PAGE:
And God… by Eric Blanchard

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Australian filmmaker Marie Craven demonstrates one way to get away with out-right illustration in a videopoem. Had she used footage of pinball games in a poem that references pinball, it would’ve seemed merely redundant, I think. But instead she hit upon the idea of using colorful still images (by Donald Bell) alternating with dark, silent-film-like title cards bearing the lines of the poem. Cut these images in time with up-tempo, pinball-esque music by CIRC, and rather than simply depicting a game of pinball, the video actually enacts or reproduces the effect of a highly kinetic ball careening around in an inert cabinet. “The whole thing / goes tilt.” And the poem is raised to a new level, I think.

The text by Eric Blanchard, first published in Pudding Magazine, was sourced from The Poetry Storehouse.

Mule & Pear: two videopoems by Rachel Eliza Griffiths

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Rachel Eliza Griffiths has made poetry book trailer-style videopoems for a couple of other poets, but this one from 2011 was for her own collection, and Roxane Gay, writing at HTML Giant, was impressed:

Mule & Pear is a new book of poetry by Rachel Eliza Griffiths and has a book trailer I really love which is saying something because I do not care for book trailers.

This Dust Road: Self Portrait is an excerpt from the final poem in Mule & Pear. According to the publisher’s description,

These poems speak to us with voices borrowed from the pages of novels of Alice Walker, Jean Toomer, and Toni Morrison—voices that still have more to say, things to discuss. Each struggles beneath a yoke of dreaming, loving, and suffering. These characters converse not just with the reader but also with each other, talking amongst themselves, offering up their secrets and hard-won words of wisdom, an everlasting conversation through which these poems voice a shared human experience.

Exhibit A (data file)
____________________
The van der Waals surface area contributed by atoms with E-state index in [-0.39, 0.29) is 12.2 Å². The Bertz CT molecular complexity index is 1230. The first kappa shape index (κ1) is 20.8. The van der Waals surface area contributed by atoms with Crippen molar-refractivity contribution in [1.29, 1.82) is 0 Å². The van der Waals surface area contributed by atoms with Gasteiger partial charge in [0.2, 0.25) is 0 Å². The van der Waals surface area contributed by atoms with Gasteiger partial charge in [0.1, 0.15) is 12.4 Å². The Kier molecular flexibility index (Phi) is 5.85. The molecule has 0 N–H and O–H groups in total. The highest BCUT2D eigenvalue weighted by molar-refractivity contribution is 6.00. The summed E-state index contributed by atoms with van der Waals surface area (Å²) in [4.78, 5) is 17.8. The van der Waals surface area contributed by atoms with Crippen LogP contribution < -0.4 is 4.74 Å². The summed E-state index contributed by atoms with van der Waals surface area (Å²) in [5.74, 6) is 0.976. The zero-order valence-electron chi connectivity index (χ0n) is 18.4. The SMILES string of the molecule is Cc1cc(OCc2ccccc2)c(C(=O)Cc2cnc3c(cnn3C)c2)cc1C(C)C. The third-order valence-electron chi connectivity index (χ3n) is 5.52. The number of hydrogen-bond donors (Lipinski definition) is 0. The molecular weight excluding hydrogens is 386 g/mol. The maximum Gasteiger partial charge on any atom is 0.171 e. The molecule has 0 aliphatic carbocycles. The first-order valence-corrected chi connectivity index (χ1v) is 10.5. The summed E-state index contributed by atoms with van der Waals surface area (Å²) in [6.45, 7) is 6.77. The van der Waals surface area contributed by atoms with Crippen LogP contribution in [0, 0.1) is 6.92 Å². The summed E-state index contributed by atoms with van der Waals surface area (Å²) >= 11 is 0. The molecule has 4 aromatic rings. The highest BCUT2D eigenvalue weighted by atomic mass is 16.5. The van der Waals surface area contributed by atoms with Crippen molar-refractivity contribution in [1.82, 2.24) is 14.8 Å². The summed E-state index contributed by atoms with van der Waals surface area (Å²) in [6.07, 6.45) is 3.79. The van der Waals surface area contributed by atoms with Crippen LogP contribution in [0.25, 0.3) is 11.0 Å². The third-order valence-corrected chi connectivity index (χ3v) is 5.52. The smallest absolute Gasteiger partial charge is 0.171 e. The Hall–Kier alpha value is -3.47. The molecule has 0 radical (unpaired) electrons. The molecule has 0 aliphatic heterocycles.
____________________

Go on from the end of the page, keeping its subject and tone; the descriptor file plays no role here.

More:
Three haiku by Angie Werren

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These are three, seven and twelve from Angie Werren‘s “twenty seconds of haiku” series, a deliberately low-tech approach to videohaiku that’s brilliant when it works. One big advantage Werren has over most other filmmakers, amateur or professional, who attempt videohaiku: she understands what English-language haiku — and micropoetry in general — is all about. Spend some time at her blog Feathers and you’ll see what I mean.

Watch all 13 videos in the “twenty seconds” series on Vimeo. Six also appeared in the new online literary journal Gnarled Oak (which is very videopoetry-friendly, by the way).

Zman / Time by Mei-Tal Nadler

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A new poetry film by Avi Dabach with text by Mei-Tal Nadler and music by Harold Robin. Einat Weizman read the poem and Adriana X. Jacobs provided the English translation used in the subtitles.

Nadler won the 2014 Teva Prize for Poetry, whence this bio:

May-Tal Nadler is a poet and doctoral student of literature and Israeli culture at Tel Aviv University. Her first book of poetry, Experiments in Electricity, was published this year.
Nadler has previously won the Ministry of Culture’s award for poets for 2008 and was among the prize winners of the 2008 Poetry Along the Way competition, sponsored by the city of Tel Aviv. Her manuscript won the Leib Goldberg award for literary work.

Liberté by Maciej Piatek

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A concrete videopoem by the UK-based Polish video artist Maciej Piatek that alludes to a text by Paul Eluard and an historic, public use of that text, as the write-up on Vimeo explains: